A Swiss musician could have been playing his swan song last week after he left a Stradivarius violin, worth millions of dollars, on a train. But the priceless string instrument, which violinist Alexander Dubach was merely borrowing from a friend, quickly appeared at a Swiss lost-and-found office. After a five-day search, it was finally returned to its rightful owner.
Dubach left the instrument on a commuter train when he got off in Bern, Switzerland last Friday. A fellow passenger, Pascal Tretola, picked up the violin and turned it in to the train station’s office on Sunday. Tretola, suspecting it was valuable, told the AFP: “There were some drunks in the train, which is why I took the violin case to make sure nothing happened to it.”
Staff searched relentlessly for the owner, resorting to reviewing surveillance cameras to try to determine the identity of the owner. Dubach, who actually doesn’t own the violin, was grateful that the million-dollar violin had been returned and was reunited with the instrument yesterday. The owner and Dubach have said that they plan to reward Tretola generously for his kindness. And the scare has led Dubach to modify his transportation habits: he’s vowed to never again tote around the violin by himself.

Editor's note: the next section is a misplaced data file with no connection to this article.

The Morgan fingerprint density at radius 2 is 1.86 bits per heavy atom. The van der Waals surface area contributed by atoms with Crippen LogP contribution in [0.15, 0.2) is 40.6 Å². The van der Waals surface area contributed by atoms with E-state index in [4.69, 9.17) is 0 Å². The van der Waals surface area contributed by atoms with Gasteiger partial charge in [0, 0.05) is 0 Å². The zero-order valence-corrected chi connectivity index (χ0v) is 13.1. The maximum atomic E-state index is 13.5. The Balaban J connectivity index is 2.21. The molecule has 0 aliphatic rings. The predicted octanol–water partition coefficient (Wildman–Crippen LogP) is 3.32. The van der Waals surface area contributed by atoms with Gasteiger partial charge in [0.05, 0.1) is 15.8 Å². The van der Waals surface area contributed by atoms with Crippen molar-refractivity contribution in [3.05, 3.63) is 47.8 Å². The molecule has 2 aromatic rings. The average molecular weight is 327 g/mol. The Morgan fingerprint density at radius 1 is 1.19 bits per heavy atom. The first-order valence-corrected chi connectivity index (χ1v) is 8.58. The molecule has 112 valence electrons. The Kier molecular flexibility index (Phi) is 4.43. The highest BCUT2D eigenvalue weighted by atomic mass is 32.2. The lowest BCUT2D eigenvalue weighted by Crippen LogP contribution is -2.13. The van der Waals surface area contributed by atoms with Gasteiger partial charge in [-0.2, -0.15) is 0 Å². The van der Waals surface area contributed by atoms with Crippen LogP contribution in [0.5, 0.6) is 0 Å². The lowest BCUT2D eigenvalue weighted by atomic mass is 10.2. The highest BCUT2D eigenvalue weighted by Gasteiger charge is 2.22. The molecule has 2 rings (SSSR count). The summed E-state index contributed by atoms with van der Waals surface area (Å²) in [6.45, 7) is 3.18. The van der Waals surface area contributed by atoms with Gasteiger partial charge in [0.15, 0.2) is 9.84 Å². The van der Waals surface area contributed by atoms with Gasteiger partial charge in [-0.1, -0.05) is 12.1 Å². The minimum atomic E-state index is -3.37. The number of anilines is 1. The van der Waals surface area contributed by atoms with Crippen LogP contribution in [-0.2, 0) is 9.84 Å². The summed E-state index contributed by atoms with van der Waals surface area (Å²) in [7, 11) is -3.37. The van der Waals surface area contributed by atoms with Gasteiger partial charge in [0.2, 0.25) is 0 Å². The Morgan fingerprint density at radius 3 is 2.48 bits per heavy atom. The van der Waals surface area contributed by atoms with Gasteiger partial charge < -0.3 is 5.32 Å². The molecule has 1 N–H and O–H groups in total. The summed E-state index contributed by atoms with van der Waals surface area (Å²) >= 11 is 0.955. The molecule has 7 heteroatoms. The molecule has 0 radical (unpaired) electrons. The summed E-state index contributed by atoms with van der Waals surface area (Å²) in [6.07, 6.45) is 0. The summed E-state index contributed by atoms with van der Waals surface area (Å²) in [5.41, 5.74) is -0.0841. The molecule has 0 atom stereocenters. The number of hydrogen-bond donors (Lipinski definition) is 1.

Stradivarius violins are named after Antonio Stradivari, who created the instruments in the late 17th and early 18th centuries. Only about 600 of his violins are thought to have survived the passage of time, leading them to be considered among the rarest and best instruments in the world. Acclaimed violinist Joshua Bell uses a Stradivarius, and cellist Yo Yo Ma also uses a cello created by the Italian violin maker, who died in 1737.
This violin’s value remains a mystery, but Stradivarius instruments are generally valued at millions. Last year, a Stradivarius was sold for $15.9 million in an effort to raise funds for Japanese tsunami victims. In 2008, a violinist left a $4 million Stradivarius in the back of a New York cab. The cabbie later returned it — and received an impromptu concert in thanks. Because money is hardly compensation for the safe return of such a priceless instrument.